Located in Cornwall on the fringes of Bodmin Moor, the historic 18th century prison has been transformed into a luxurious hotel for 21st century guests
Words: Angelina Villa-Clarke
The grey cell door slams shut behind me, and, through the bars at the windows, beams of sunlight are finding a way to light up the room. This is Bodmin Jail Hotel, a once-notorious prison now reimagined as a luxury hotel – not your average place to stay.
Despite a £50 million makeover and a five-year renovation, some things at the hotel remain the same since it first opened as a prison in 1779. Thankfully, its recent reincarnation as a luxury hotel has meant that it is only the architectural features that have been preserved – in other words, you are guaranteed a much warmer welcome than the original inmates.
London-based Twelve Architects & Masterplanners oversaw the conversion from Grade II-listed derelict prison to swish hotel. The original 220 cells have now been converted into 70 bedrooms – with builders having to carve through metre-foot walls to do so. These are found across the two original wings – the Naval and the Civil Wings – and over four floors. A state-of-the-art glazed roof has replaced the original, creating a stunning atrium effect in the lobby area and flooding the interiors with light. Meanwhile, walkways running the length of each floor give a nod to the original structure of the Victorian prison.
Inside each of the bedrooms, features – such as the original cell doors, window bars and weathered Cornish stone walls – give a reminder of the building’s grisly heritage, but there are plenty of modern-day touches to warm the spaces up. The design is pared-back and fairly minimal, but distinctive in style – think: forest-green leather headboards, emerald velvet chairs and soft carpets underfoot. Flat-screen TVS, black wooden furniture and burnished-metal lighting add a layer of sleekness. In the bathrooms, freestanding tubs, thick towels and Noble Isle toiletries also add to the luxury feel.
The conversion is a sympathetic one, so you feel like there is a sense of intrigue and mystery woven throughout – rather than anything more sinister. Many rooms have plaques detailing the stories of former inmates and for those interested in the history of the building, you can ask for a tour of the property. Look out for notorious cells, such as Room 311, said to be haunted by a woman who murdered her husband and children.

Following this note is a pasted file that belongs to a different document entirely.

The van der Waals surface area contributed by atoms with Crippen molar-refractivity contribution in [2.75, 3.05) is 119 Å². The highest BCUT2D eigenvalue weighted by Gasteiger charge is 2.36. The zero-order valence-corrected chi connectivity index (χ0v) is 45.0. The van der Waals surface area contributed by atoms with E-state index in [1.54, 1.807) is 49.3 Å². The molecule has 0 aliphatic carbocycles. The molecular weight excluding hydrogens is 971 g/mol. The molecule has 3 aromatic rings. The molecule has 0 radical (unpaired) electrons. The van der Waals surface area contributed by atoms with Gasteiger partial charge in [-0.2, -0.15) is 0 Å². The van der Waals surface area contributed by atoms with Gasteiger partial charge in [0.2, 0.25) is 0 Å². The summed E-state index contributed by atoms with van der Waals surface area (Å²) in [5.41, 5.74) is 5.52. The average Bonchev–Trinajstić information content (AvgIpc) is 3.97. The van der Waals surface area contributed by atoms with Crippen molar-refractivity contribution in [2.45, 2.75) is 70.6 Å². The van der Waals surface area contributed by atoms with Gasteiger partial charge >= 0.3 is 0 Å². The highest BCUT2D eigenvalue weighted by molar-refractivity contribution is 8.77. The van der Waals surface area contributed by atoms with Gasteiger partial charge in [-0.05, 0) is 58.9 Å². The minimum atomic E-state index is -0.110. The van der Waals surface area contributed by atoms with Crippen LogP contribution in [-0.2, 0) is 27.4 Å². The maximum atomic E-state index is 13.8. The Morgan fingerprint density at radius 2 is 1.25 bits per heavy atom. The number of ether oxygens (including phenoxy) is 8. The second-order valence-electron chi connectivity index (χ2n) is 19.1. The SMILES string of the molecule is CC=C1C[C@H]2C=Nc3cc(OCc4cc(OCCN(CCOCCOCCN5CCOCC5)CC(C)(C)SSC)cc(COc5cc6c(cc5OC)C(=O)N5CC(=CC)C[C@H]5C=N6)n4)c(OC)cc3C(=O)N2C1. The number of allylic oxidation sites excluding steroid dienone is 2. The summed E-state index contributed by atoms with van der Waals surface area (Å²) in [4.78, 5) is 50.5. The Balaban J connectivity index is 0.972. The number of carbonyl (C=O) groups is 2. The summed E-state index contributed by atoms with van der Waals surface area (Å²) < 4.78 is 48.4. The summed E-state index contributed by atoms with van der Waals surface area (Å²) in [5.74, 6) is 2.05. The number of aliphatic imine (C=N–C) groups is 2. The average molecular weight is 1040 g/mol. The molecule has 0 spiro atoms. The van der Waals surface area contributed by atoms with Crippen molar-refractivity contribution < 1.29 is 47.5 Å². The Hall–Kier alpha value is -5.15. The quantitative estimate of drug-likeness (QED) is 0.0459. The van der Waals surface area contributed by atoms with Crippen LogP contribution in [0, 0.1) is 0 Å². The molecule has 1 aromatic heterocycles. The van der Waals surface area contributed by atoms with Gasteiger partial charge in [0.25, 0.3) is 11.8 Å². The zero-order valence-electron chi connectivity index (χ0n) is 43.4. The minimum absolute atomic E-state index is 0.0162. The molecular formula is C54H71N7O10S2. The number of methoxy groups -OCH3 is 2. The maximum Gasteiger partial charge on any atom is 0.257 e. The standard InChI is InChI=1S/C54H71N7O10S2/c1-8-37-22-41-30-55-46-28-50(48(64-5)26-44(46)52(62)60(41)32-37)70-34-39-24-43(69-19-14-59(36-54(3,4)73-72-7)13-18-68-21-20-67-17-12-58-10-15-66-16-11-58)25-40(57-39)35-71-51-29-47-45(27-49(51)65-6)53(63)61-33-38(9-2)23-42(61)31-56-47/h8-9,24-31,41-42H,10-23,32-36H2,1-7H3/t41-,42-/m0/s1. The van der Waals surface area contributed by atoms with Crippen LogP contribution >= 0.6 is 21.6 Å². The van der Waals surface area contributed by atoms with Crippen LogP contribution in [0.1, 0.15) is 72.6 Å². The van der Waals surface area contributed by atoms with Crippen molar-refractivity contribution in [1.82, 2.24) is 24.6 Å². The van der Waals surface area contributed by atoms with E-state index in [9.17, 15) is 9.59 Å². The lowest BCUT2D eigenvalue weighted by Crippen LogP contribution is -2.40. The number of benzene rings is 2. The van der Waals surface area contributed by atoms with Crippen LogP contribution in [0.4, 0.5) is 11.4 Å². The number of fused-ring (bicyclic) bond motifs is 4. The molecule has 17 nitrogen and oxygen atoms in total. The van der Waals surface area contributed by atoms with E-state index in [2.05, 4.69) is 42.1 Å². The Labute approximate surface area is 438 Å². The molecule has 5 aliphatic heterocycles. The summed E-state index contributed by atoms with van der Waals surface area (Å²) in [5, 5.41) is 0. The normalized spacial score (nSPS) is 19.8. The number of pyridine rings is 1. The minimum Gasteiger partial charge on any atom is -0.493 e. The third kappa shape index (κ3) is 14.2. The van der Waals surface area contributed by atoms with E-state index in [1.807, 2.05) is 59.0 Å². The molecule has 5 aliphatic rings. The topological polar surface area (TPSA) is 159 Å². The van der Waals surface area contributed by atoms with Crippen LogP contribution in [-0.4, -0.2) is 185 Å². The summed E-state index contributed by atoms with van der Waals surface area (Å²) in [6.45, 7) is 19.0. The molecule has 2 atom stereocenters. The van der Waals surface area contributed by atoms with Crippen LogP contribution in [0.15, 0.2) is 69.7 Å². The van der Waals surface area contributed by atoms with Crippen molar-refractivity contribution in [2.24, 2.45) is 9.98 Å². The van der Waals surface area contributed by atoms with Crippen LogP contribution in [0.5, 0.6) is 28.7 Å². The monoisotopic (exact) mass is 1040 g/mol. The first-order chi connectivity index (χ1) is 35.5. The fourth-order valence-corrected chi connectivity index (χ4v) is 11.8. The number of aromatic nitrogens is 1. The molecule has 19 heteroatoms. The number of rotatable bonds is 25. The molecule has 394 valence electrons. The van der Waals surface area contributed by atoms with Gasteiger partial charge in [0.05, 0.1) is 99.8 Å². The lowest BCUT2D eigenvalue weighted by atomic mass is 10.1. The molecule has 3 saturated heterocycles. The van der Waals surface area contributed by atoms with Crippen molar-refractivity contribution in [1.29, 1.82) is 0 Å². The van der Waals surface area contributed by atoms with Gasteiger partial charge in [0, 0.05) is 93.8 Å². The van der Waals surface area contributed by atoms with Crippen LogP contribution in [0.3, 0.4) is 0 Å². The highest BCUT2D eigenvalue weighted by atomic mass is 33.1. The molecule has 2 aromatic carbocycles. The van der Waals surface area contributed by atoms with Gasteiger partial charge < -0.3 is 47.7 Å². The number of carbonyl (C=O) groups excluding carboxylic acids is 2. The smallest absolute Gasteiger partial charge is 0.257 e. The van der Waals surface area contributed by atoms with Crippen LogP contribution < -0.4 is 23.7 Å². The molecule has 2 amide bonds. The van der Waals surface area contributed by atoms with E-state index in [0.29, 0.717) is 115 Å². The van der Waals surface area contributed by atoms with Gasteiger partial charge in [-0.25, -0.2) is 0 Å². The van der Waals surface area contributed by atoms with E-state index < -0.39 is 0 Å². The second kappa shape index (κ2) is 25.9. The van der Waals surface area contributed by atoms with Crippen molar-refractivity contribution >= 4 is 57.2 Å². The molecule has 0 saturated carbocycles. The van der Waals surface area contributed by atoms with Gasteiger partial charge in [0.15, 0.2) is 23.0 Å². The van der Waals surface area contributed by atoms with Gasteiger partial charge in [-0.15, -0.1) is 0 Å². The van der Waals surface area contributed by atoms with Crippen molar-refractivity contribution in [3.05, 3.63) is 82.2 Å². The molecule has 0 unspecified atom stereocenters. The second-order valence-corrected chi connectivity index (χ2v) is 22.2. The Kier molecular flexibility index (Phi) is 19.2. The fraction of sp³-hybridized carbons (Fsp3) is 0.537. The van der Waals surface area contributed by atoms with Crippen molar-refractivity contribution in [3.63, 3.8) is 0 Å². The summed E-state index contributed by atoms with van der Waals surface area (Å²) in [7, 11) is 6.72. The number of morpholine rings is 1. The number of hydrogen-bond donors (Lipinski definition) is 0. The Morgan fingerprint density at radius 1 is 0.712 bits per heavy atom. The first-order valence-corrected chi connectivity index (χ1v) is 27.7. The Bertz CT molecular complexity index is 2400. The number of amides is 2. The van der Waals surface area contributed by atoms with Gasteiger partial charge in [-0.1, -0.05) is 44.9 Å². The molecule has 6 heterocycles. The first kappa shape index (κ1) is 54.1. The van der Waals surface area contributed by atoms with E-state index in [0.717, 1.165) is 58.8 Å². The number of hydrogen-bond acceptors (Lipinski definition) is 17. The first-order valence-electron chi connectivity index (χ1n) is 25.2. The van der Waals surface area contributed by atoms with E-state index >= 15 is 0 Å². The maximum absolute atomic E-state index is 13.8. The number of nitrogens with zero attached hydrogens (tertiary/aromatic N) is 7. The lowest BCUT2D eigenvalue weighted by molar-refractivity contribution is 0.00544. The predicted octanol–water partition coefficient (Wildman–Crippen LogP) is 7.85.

For a deeper-dive into the history of Bodmin Jail, it’s worth booking tickets to the Bodmin Jail Attraction – found adjacent to the hotel and which has also had a £8.5m investment (although it is a separate business). It offers an immersive look at what prison life was like back in the 18th-century, with conditions recreated and a ‘retelling’ of the trials of some of the inmates.
It’s not all about the building’s ‘dark’ past here, though, for there’s plenty on offer to please the modern-day holidaymaker. Found on the edge of Bodmin Moor, the hotel is in prime position to explore both the north and south coasts of Cornwall, with Padstow, St Ives and Sennen on one side, and Fowey and Mevagissey on the other. With Bodmin Moor – an Area of Outstanding Beauty – on the doorstep, the location is also perfect for bracing windswept walks, past ancient standing stones and craggy peaks. The Copper Trail – which is 60 miles in total – is good to dip into, taking you past disused copper mines, wooded valleys and high moorland. The hotel also offers a Governor’s Sparkling Hamper, packed with local delicacies for you to enjoy en-route.
After a day exploring, you can celebrate more of Cornwall’s riches at the hotel’s signature The Chapel restaurant, found in the prison’s Gothic chapel. Brooding décor – purple walls, stained glass windows and cosy booths – and a shadowy light and eerie music show as you eat – set the mood. The menu is all about celebrating Cornish produce – from new potatoes with a poached hen’s egg and truffle mayonnaise to roasted turbot with brown shrimp and saffron crushed potatoes.
Next door, The Chapel Bar – carved out of the original Governor’s office – is a glamorous hideaway and features a speciality gin menu – ideal for a nightcap. For something more laid-back, there’s also The Jolly Hangman Tavern, which offers a brasserie-style menu with crowd-pleasing dishes featuring rather imaginative names, which will no doubt make the kids smirk, such as Hot ‘n’ Kicking Jail House Wings, Incarcerated Crab Cakes and Convicted Vegan Cheeseburger. On a summer’s day, there are tables outside in a courtyard area.
Looking ahead, the hotel is planning to open a subterranean day spa and gin distillery – slated to launch next year. More imminently, two of the last remaining cells – which were originally used as the ‘condemned cells’ before inmates were taken to the gallows – are to be converted into a wine cellar. Ideal for raising a glass to the past.
Room rates start from £245 (subject to availability) per night on a B&B basis. For more information visit: bodminjailhotel.com